To me this show is escapism at its finest (I mean it is in the first line of the show’s theme song after all: “Give me some more time in a dream.”) It is never evolving, and ever-evolving. Paradoxically familiar and new. Well, until it was canceled after season five. But then it was saved! To stream online through Yahoo!
Who knows? Maybe the six seasons could have been eight if a streaming service picked up the show sooner. Where everything is about algorithms and catering to your tastes, maybe streaming would have been the best thing for Community‘s success. Then again, maybe it wouldn’t. Maybe Community was perfect and historic in how it bridged the gap from a network to a digital platform.
I had not engaged with Community (really) until now, mostly because I was a poor college student at the hey of its heyday who didn’t own her own TV (Excuses! I know). When my college screenwriting TA showed me a clip of the pilot, I was like “Cool, funny” then I proceeded to forget about it (like a jerk) until I happen-stanced watched it at a friend’s apartment on DVD, and I was like “This is such a good show. Why was I not watching it earlier?!” (Because I’m a jerk!)
I am miffed, because I could have contributed to the show’s viewership. I could have told all my friends “go watch this show!” while it was on NBC and maybe that could have contributed to boosting the show’s ratings by a fraction of a percent or maybe even a whole percent (DREAM BIG). I could have viewed the show when it mattered to everybody in the cast and crew who probably worked 10 hour workdays just to entertain us! It’s harder than it looks (But also, c’mon guys, you have a great job). These are the things that keep me up at night!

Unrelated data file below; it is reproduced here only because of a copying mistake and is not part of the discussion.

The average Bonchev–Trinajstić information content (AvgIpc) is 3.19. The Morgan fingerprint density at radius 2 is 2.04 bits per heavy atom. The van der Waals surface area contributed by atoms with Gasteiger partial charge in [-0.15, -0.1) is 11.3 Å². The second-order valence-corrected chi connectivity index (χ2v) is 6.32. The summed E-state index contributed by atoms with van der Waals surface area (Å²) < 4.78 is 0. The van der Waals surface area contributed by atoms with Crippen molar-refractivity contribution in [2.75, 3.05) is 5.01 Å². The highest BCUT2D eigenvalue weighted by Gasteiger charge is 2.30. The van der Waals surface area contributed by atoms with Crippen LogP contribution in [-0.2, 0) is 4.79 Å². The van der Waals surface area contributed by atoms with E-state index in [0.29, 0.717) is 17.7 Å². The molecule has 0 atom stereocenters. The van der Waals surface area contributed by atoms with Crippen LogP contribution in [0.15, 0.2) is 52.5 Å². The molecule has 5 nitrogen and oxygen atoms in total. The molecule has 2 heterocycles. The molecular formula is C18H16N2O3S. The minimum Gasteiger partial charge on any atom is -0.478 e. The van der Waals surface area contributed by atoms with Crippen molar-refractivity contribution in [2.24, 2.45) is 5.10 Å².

You know, along with climate change.
I mean, my single viewership would not have made a difference, but still. The fact that I would have engaged in a community, the community of Community, even as just my tiny, awkward, insignificant self – a spec in the universe – I would have showed that I cared. Like voting. It’s not as good as running for office yourself, or solving problems yourself, but it at least shows you care enough to bubble in someone’s name who will solve the problem.
That’s really what this post is about. Voting. Go vote kids.
What’s the point of all of this? Point is you have agency as a viewer and you can be passive and watch a show die. Or if you really care about it, share your love. You might think it doesn’t make a difference, but there is strength in numbers. You never know. You just might “Chang” something. That applies to most life things; not just TV.
I hope you’re inspired, dang it!
I’ve digressed. Community is a good show that was able to strive through six seasons despite it’s struggles and setbacks. So go watch it! Then go watch Rick and Morty and listen to the podcast Harmontown.
P.S. I am not Dan Harmon’s PR person. I just happen to like the stuff he produces. So there.